Toshikazu Inoue, a Gakushuin University professor, said Hatoyama’s key diplomatic approaches in the last three months have a commonality in that they represent “a departure” from Japan’s dependence on the U.S. seen under previous governments led by the Liberal Democratic Party.
While the Futenma issue may become a litmus test of Japan’s future diplomatic course, experts and other observers are divided over whether the administration will be able to settle the matter in a fashion that marks a historic step toward a less subservient relationship with the U.S.
Government officials are wary about getting stuck in a dead-end situation — either failing to find an alternative relocation site or facing the wrath of Okinawans and possibly fracturing the ruling coalition by implementing the existing agreement.
“(By dealing with Futenma and other issues,) I think the DPJ-led government will start to learn it is impossible to fundamentally change basic national policies related to diplomacy or security,” Inoue said.
But Yuji Suzuki, a Hosei University professor specializing in Pacific politics, speculates that Hatoyama will seek a conclusion to close the Futenma facility and not allow it to be relocated in Okinawa, where people are already unhappy about hosting the bulk of U.S. forces in Japan because of noise pollution and crimes.
Such an outcome would not lead to a “break” in bilateral ties because Japan and the U.S. are already “strongly linked to each other” in economic and “people-to-people exchanges,” and because this is a time when the U.S. appears to be losing its dominant power, Suzuki added.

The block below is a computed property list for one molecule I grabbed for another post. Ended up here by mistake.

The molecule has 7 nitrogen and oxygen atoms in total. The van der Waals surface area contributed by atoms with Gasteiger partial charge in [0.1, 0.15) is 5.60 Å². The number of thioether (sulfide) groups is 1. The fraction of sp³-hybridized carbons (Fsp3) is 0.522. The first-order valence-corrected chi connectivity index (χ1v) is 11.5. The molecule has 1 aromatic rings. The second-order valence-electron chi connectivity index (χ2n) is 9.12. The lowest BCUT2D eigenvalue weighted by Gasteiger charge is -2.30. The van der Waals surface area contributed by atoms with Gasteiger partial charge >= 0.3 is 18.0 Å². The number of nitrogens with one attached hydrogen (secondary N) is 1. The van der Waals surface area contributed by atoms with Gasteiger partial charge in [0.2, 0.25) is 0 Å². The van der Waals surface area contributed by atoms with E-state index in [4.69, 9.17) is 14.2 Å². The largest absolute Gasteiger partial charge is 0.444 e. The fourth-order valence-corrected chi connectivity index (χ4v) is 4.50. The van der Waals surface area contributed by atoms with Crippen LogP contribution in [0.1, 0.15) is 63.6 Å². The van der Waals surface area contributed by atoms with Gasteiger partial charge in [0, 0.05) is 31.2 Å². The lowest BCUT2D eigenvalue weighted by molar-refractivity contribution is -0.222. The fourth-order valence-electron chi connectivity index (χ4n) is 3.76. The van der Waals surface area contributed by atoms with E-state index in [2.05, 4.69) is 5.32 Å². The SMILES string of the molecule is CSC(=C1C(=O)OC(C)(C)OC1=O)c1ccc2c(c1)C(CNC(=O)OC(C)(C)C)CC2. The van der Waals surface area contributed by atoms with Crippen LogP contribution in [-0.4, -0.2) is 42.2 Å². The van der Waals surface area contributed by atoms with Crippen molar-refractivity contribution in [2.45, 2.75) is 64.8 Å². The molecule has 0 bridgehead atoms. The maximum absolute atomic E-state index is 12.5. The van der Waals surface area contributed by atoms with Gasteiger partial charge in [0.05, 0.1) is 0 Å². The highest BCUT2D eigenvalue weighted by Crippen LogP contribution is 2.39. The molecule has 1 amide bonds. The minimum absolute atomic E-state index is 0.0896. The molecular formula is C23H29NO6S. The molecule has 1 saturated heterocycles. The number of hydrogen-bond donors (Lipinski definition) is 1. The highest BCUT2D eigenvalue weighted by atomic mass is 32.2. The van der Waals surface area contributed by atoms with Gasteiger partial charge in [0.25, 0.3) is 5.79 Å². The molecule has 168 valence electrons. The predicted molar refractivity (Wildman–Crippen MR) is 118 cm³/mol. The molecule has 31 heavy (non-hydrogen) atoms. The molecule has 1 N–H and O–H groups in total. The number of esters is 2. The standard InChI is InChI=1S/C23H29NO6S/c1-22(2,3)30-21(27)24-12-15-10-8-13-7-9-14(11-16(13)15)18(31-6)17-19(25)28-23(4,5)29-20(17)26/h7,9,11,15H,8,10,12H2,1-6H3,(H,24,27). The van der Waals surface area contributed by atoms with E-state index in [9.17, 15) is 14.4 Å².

While ties between Japan and the U.S. are likely to draw attention in the first half of the year, Suzuki said relations with China may be highlighted later in 2010, such as in November, when Japan hosts the summit of the 21-member Asia-Pacific Economic Cooperation forum.
“Japan and the United States may see their ties strained over security issues, but in the latter half they will have to make sure that they cooperate to bring China into the regional economic framework.”
The administration will also likely try to accelerate its moves toward building an East Asian community by finding specific areas of cooperation, such as antipiracy efforts and copyright protection.
“If cooperation were to be thoroughly focused on single issues, it may be difficult for China to say no, because it may also serve its interests,” Suzuki said.
While Japan’s ties with China and South Korea are likely to be relatively stable, this alone is unlikely to create enough momentum to settle the dispute with Beijing over gas field development or the territorial dispute with Seoul over the Takeshima islets, known as Dokdo in South Korea, which controls them.
A source close to Tokyo-Seoul diplomacy warned of the possibility the relationship could quickly sour if tensions rise over the territorial issue, given that 2010 is a rather sensitive year for the two countries — the 100th anniversary of Japan’s annexation of the Korean Peninsula.